But going by what we saw in the middle rounds, Mayweather’s ring mobility has taken a hit. Instead of circulating and minimizing the risk of getting caught by Cotto’s left-hand jabs and occasional hooks, he decided to stand by the ropes more often than he used to in past fights, countering with precise right crosses during and after Miguel’s attack. But Cotto kept coming forward, applying crippling pressure on Mayweather, backing him up physically and unloading a hefty amount of punches. Of these, only a fraction landed cleanly, but even the ones Floyd deflected or caught with his arms and body served to remind him that this was no sparring match, this was a real fight.


In the championship rounds, however, Cotto slowed down a bit. He was no longer able to put the heat on Floyd as he had before, and Money took advantage of it. He unleashed quick combinations of punches, the lead right hand followed by the left uppercut being a very effective one. Round twelve was all Mayweather, who took offensive command of the action and landed flush uppercuts on Cotto, buckling his legs. When the final bell rang, both guys embraced and traded words of respect and recognition. They had put on a hell of a show, and they knew it.

In the post-fight interview, Floyd stated that he decided to take more risks–in other words, allowed Cotto to manhandle him a bit–in order to “give fans what they want”. This statement can only be taken at face value; while it is certainly a plausible scenario, the simpler explanation is that Miguel succeeded in putting Mayweather under pressure the likes of which he hadn’t seen in a long, long time. Cotto left the ring without giving an interview, in disgust with the scorecards turned in by the judges, all of them in favour of Floyd by six (on two cards) and seven points.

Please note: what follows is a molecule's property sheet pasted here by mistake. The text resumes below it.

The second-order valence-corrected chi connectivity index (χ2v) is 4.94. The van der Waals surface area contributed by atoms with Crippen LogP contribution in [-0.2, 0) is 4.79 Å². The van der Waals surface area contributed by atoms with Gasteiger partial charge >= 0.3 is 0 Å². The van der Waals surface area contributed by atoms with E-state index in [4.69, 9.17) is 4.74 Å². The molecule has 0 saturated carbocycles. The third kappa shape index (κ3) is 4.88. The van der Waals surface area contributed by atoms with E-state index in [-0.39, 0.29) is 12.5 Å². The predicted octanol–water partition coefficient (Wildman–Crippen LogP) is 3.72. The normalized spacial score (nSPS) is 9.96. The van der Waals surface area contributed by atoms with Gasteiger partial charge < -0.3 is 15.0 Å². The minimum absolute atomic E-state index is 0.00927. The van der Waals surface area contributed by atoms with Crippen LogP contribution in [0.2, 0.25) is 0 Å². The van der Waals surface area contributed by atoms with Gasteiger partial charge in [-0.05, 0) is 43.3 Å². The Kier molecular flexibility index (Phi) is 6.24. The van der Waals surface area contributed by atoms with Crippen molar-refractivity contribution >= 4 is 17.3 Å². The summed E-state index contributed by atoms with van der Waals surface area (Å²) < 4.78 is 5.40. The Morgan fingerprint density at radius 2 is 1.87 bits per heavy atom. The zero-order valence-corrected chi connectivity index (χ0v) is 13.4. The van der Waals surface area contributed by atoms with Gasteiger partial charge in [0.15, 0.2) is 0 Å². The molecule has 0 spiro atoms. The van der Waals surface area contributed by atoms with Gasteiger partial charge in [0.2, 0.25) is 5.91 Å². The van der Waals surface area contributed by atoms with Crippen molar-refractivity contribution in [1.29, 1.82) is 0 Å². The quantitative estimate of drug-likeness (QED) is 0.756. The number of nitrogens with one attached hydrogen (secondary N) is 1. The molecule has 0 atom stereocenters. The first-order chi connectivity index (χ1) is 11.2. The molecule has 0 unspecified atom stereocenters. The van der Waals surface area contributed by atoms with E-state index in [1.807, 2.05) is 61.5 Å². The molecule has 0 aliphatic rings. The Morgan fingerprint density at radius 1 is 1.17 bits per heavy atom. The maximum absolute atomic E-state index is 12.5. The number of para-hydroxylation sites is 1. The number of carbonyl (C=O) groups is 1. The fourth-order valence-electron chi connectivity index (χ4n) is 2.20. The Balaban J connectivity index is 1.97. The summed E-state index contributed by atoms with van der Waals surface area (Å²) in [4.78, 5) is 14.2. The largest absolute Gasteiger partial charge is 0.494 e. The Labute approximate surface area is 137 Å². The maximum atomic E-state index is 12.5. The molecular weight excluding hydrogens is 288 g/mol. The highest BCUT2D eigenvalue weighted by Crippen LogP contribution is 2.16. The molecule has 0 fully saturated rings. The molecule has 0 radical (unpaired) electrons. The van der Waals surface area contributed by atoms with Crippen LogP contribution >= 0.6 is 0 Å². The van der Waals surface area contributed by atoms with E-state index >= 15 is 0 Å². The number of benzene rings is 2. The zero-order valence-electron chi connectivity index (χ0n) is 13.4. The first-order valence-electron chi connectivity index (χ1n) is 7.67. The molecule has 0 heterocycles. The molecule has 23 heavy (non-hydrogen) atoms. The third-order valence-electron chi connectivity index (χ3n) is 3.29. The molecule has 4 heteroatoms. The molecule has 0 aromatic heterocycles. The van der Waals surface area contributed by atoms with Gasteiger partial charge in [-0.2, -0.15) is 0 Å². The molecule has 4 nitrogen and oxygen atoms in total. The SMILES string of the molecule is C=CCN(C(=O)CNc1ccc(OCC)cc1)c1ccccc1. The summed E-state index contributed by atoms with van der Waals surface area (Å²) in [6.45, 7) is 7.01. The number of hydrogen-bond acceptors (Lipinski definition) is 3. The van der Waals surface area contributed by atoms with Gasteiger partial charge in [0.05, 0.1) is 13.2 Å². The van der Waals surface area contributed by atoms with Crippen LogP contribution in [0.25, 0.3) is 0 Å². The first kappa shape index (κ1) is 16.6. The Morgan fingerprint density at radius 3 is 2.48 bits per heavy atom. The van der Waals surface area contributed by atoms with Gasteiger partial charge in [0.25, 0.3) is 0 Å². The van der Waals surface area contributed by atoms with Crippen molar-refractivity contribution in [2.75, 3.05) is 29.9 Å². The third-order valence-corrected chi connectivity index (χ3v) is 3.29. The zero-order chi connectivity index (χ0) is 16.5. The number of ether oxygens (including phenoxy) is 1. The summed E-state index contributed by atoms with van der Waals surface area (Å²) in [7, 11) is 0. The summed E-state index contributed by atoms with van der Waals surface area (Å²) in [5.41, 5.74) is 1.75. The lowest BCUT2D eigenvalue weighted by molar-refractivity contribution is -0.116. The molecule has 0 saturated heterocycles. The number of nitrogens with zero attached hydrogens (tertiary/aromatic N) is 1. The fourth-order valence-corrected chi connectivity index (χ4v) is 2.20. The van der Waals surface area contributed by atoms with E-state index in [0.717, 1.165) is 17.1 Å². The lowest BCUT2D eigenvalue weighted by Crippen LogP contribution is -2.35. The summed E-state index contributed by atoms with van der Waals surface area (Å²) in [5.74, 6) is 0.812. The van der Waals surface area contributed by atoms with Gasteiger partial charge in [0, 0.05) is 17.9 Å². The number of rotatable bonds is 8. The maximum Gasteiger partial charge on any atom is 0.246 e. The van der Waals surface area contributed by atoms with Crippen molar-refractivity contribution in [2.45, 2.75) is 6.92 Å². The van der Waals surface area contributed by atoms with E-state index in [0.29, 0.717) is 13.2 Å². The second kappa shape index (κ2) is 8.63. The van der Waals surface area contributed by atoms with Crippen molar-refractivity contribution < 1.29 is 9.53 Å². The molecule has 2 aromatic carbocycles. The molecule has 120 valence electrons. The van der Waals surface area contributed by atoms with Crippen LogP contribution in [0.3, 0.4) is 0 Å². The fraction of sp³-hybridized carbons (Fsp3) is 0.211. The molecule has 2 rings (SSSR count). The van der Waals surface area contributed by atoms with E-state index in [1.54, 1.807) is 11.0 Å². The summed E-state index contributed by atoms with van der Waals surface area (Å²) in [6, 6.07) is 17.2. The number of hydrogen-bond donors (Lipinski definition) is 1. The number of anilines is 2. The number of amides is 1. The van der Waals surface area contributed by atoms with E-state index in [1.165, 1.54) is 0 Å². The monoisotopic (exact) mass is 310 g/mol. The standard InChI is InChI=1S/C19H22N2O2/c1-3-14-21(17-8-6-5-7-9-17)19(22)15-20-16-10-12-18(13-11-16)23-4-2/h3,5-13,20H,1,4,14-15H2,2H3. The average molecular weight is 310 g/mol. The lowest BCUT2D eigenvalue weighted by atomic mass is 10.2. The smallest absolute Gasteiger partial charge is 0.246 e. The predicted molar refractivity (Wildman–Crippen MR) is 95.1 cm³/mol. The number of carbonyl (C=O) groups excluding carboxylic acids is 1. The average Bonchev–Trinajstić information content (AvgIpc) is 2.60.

When it was all said and done, fans of all stripes had something to cheer for last night. They saw two future hall of famers still fighting at an elite level put on a truly exciting show. It took all of Mayweather’s skill and experience to fend off the attacks of the rugged Cotto, and it made his win one of the most spectacular of his career. Cotto, on the other hand, loses nothing by failing to get the win. There’s no shame in losing to Mayweather, and even less so after giving such a display of heart.


That being said, the Boricua has been through yet another taxing war that may affect his long-term prospects in the ring. For his next outing, he would benefit from working more on his stamina; fading towards the end of fights has always been an issue with the Puerto Rican. Conveniently, his current trainer specializes in conditioning. Additionally, now that he’s no longer under contract with Top Rank, Miguel has several intriguing options at 154 pounds: there’s the rising star Canelo Alvarez, who consistently pummeled Shane Mosley for 12 rounds in last night’s undercard bout (hopefully retiring him in the process), and there’s the ferocious puncher James Kirkland, who has slowly but surely climbed up the rankings of the division.

For his part, Mayweather will be “out of circulation”–to quote HBO’s Larry Merchant–for three months starting in June, but will still have big fights to look forward to when he gets back. Besides the obvious choice of the Pacquiao vs Bradley winner, the lightning-quick Amir Khan is a possible rival if he gets past Lamont Peterson in their rematch. Or perhaps the strong Andre Berto if he bests Victor Ortiz in their second fight.

Whichever way these two champions decide to go in the future, last night they proved beyond any doubt that they deserve the attention of boxing fans. If and when they decide to fight again, we’ll be watching.       – Rafael Garcia